This graphic shows the signage for the temporary mural proposed for a building in the 2400-block of Beacon Avenue. (Something Yellow Studio/Sidney Business Improvement Area Society)

This graphic shows the signage for the temporary mural proposed for a building in the 2400-block of Beacon Avenue. (Something Yellow Studio/Sidney Business Improvement Area Society)

Sidney shoots down temporary mural planned to build community spirit

Critics called it work ‘generic’ while questioning its artistic quality

A temporary mural designed in part to promote Sidney through social media won’t be popping up after all after councillors reversed their support.

Mayor Cliff McNeil-Smith joined Couns. Barbara Fallot, Terri O’Keeffe and Scott Garnett in opposing plans for a temporary public mural on the side of a building in the 2400-block of Beacon Avenue that the Sidney Business Improvement Area Society (SBIA) was planning as part of the inaugural art walk.

Couns. Sara Duncan, Chad Rintoul and Peter Wainwright confirmed their earlier votes in favour of the installation, cast when the proposal first appeared before councillors earlier this month.

Council’s reversal responds in part to concerns from resident Jon Blair, who wrote a letter criticizing the creation as being out of character.

“It is merely another sign, adding nothing to its surroundings,” he said. “An absurd sign that makes no sense, as the viewer of the message ‘See You in Sidney-By-The-Sea’ is already in Sidney.”

Perhaps the most vocal critic was O’Keeffe, who also raised concerns when the plan first appeared before council.

O’Keeffee questioned the quality of the mural as well as familiarity of the artist – Vancouver-based mural artist Jocelyn Wong working under the moniker Something Yellow Studio – with Sidney. She also questioned the message behind the mural, the society’s failure to hire a local artist and the urgency.

“I would suggest to the SBIA that if they want the community to support local businesses, they should also be supporting local and invest a bit more time to do the right thing,” she said. “I would urge them … to come up with something a bit more attractive for our town.”

RELATED: Artist brings Sidney landmark back to life

Rintoul said he read the intention behind the mural to be a giant photo wall. “We are not talking about a permanent installation,” he said. He also questioned artistic criticisms. “It’s very colourful,” he said, adding the SBIA was timing the mural with spring. Duncan, meanwhile, pointed out that the SBIA — not the municipality — had commissioned the piece, adding that the piece is not appearing in a public park. It is also up to the SBIA — not the municipality — to decide whether the message of the mural makes sense.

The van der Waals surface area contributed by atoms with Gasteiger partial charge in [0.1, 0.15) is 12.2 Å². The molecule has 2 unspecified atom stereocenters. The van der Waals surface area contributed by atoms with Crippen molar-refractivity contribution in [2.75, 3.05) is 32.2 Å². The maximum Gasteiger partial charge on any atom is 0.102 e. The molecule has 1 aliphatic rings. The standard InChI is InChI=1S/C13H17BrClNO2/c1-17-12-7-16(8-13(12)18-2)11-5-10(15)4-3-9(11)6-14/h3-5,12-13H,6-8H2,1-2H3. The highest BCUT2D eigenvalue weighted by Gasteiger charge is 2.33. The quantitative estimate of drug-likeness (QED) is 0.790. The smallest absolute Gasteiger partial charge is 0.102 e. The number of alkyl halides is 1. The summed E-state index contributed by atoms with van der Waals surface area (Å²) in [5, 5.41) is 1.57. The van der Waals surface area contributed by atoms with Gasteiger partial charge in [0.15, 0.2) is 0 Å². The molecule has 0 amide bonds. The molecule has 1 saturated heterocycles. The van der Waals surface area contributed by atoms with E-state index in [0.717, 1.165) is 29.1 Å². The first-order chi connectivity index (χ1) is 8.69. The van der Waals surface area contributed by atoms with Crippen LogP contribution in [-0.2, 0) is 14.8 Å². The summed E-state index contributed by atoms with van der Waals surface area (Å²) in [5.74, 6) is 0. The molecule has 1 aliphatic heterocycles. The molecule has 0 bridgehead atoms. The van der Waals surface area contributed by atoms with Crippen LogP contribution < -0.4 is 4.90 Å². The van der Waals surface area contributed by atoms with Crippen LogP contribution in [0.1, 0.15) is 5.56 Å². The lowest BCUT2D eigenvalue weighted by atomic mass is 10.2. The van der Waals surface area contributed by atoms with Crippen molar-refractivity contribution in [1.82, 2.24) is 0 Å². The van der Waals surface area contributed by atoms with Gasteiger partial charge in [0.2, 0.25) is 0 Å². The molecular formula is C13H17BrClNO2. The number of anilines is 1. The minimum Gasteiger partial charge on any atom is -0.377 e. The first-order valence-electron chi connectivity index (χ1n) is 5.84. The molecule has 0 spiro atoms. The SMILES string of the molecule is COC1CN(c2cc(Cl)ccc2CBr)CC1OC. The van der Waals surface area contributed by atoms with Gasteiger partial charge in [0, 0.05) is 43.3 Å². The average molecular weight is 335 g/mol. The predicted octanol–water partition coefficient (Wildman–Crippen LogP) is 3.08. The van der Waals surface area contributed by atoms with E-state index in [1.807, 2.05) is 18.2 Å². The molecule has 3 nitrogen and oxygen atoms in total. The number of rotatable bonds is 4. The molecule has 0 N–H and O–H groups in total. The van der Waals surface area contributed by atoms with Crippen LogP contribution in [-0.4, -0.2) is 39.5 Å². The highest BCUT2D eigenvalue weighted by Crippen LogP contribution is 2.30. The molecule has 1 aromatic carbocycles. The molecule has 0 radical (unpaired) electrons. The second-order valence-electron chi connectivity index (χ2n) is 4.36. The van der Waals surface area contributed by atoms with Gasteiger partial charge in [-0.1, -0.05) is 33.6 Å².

Council did not close the door on the idea. McNeil-Smith said he hopes council could soon come to a consensus.

Speaking before Monday’s vote, Morgan Shaw, SBIA’s executive director, said the intent of the mural was to send a signal of optimism and generate some attention.

“Really, we are just looking to do something for the community for spring, bring a little bit of colour and celebrate getting into warmer months and the optimism ahead,” she said.

The mural with its phrase ‘See you soon in Sidney by the Sea’ was to be a twist on the classical ‘Wish You Were Here Postcard’ postcard.

“It is a nod to the feeling that the end is in sight and the hope that we will see each other again soon,” reads the society’s proposal to council. “The imagery of the artwork will feature elements of the Sidney coastline and florals and grasses to ensure demonstration of Sidney’s character and connection to being a seaside community.”

Shaw acknowledged Blair’s letter, but feels he may have missed the mark.

“So it isn’t the same format as our other beautiful murals through Sidney. It’s supposed to be fun, lively, temporary.”


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wolfgang.depner@peninsulanewsreview.com

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